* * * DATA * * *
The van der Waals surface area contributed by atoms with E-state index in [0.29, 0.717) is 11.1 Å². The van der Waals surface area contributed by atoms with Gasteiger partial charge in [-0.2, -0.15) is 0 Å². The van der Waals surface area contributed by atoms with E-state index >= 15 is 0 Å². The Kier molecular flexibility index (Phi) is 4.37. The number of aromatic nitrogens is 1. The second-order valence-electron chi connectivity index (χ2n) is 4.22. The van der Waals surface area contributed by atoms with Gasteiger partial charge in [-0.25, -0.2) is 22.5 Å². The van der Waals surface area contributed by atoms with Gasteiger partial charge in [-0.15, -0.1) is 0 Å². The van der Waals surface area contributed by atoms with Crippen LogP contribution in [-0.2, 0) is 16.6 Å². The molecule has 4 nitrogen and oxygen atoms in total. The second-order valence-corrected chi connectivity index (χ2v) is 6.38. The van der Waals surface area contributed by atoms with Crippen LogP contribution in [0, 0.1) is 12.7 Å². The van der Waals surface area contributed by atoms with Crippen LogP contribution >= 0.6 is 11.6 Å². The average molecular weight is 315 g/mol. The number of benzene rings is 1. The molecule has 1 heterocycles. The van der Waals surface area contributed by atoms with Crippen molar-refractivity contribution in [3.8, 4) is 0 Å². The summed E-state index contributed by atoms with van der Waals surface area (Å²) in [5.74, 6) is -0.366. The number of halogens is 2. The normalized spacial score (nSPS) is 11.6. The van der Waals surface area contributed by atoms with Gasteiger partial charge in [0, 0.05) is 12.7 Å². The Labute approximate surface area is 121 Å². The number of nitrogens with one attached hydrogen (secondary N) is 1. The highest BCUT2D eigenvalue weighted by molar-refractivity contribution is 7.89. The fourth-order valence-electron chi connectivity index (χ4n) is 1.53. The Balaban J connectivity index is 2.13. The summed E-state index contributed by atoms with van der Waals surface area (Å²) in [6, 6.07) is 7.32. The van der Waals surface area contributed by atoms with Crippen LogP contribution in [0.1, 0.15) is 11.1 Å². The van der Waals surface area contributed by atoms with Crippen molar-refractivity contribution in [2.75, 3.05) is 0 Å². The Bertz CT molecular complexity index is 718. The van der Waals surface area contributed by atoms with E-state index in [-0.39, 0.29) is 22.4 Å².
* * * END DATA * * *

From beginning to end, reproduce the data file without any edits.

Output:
The van der Waals surface area contributed by atoms with E-state index in [0.29, 0.717) is 11.1 Å². The van der Waals surface area contributed by atoms with Gasteiger partial charge in [-0.2, -0.15) is 0 Å². The van der Waals surface area contributed by atoms with E-state index >= 15 is 0 Å². The Kier molecular flexibility index (Phi) is 4.37. The number of aromatic nitrogens is 1. The second-order valence-electron chi connectivity index (χ2n) is 4.22. The van der Waals surface area contributed by atoms with Gasteiger partial charge in [-0.25, -0.2) is 22.5 Å². The van der Waals surface area contributed by atoms with Gasteiger partial charge in [-0.15, -0.1) is 0 Å². The van der Waals surface area contributed by atoms with Crippen LogP contribution in [-0.2, 0) is 16.6 Å². The molecule has 4 nitrogen and oxygen atoms in total. The second-order valence-corrected chi connectivity index (χ2v) is 6.38. The van der Waals surface area contributed by atoms with Crippen LogP contribution in [0, 0.1) is 12.7 Å². The van der Waals surface area contributed by atoms with Crippen LogP contribution >= 0.6 is 11.6 Å². The average molecular weight is 315 g/mol. The number of benzene rings is 1. The molecule has 1 heterocycles. The van der Waals surface area contributed by atoms with Crippen molar-refractivity contribution in [3.8, 4) is 0 Å². The summed E-state index contributed by atoms with van der Waals surface area (Å²) in [5.74, 6) is -0.366. The number of halogens is 2. The normalized spacial score (nSPS) is 11.6. The van der Waals surface area contributed by atoms with Gasteiger partial charge in [0, 0.05) is 12.7 Å². The Labute approximate surface area is 121 Å². The number of nitrogens with one attached hydrogen (secondary N) is 1. The highest BCUT2D eigenvalue weighted by molar-refractivity contribution is 7.89. The fourth-order valence-electron chi connectivity index (χ4n) is 1.53. The Balaban J connectivity index is 2.13. The summed E-state index contributed by atoms with van der Waals surface area (Å²) in [6, 6.07) is 7.32. The van der Waals surface area contributed by atoms with Crippen LogP contribution in [0.1, 0.15) is 11.1 Å². The van der Waals surface area contributed by atoms with Crippen molar-refractivity contribution in [2.75, 3.05) is 0 Å². The Bertz CT molecular complexity index is 718. The van der Waals surface area contributed by atoms with E-state index in [-0.39, 0.29) is 22.4 Å².